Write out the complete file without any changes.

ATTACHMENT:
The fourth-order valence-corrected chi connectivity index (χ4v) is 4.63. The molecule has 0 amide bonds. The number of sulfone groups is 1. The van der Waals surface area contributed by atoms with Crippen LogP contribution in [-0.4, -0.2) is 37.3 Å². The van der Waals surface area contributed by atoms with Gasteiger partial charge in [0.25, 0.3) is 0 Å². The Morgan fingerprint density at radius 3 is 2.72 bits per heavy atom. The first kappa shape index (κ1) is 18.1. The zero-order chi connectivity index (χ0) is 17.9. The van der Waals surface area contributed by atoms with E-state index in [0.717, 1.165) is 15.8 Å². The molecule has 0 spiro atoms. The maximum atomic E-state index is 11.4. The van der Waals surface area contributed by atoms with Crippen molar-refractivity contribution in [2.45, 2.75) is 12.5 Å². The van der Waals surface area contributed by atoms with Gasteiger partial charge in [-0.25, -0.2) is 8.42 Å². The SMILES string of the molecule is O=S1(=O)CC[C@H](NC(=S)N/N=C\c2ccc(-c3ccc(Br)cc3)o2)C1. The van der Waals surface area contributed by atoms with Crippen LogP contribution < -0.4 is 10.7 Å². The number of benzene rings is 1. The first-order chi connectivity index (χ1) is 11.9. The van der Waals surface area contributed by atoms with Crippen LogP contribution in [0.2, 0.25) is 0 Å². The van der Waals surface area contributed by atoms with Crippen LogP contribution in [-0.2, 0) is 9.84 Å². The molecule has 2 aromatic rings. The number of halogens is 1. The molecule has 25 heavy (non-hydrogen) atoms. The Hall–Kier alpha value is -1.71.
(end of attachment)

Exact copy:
The fourth-order valence-corrected chi connectivity index (χ4v) is 4.63. The molecule has 0 amide bonds. The number of sulfone groups is 1. The van der Waals surface area contributed by atoms with Crippen LogP contribution in [-0.4, -0.2) is 37.3 Å². The van der Waals surface area contributed by atoms with Gasteiger partial charge in [0.25, 0.3) is 0 Å². The Morgan fingerprint density at radius 3 is 2.72 bits per heavy atom. The first kappa shape index (κ1) is 18.1. The zero-order chi connectivity index (χ0) is 17.9. The van der Waals surface area contributed by atoms with E-state index in [0.717, 1.165) is 15.8 Å². The molecule has 0 spiro atoms. The maximum atomic E-state index is 11.4. The van der Waals surface area contributed by atoms with Crippen molar-refractivity contribution in [2.45, 2.75) is 12.5 Å². The van der Waals surface area contributed by atoms with Gasteiger partial charge in [-0.25, -0.2) is 8.42 Å². The SMILES string of the molecule is O=S1(=O)CC[C@H](NC(=S)N/N=C\c2ccc(-c3ccc(Br)cc3)o2)C1. The van der Waals surface area contributed by atoms with Crippen LogP contribution < -0.4 is 10.7 Å². The number of benzene rings is 1. The first-order chi connectivity index (χ1) is 11.9. The van der Waals surface area contributed by atoms with Crippen LogP contribution in [0.2, 0.25) is 0 Å². The van der Waals surface area contributed by atoms with Crippen LogP contribution in [-0.2, 0) is 9.84 Å². The molecule has 2 aromatic rings. The number of halogens is 1. The molecule has 25 heavy (non-hydrogen) atoms. The Hall–Kier alpha value is -1.71.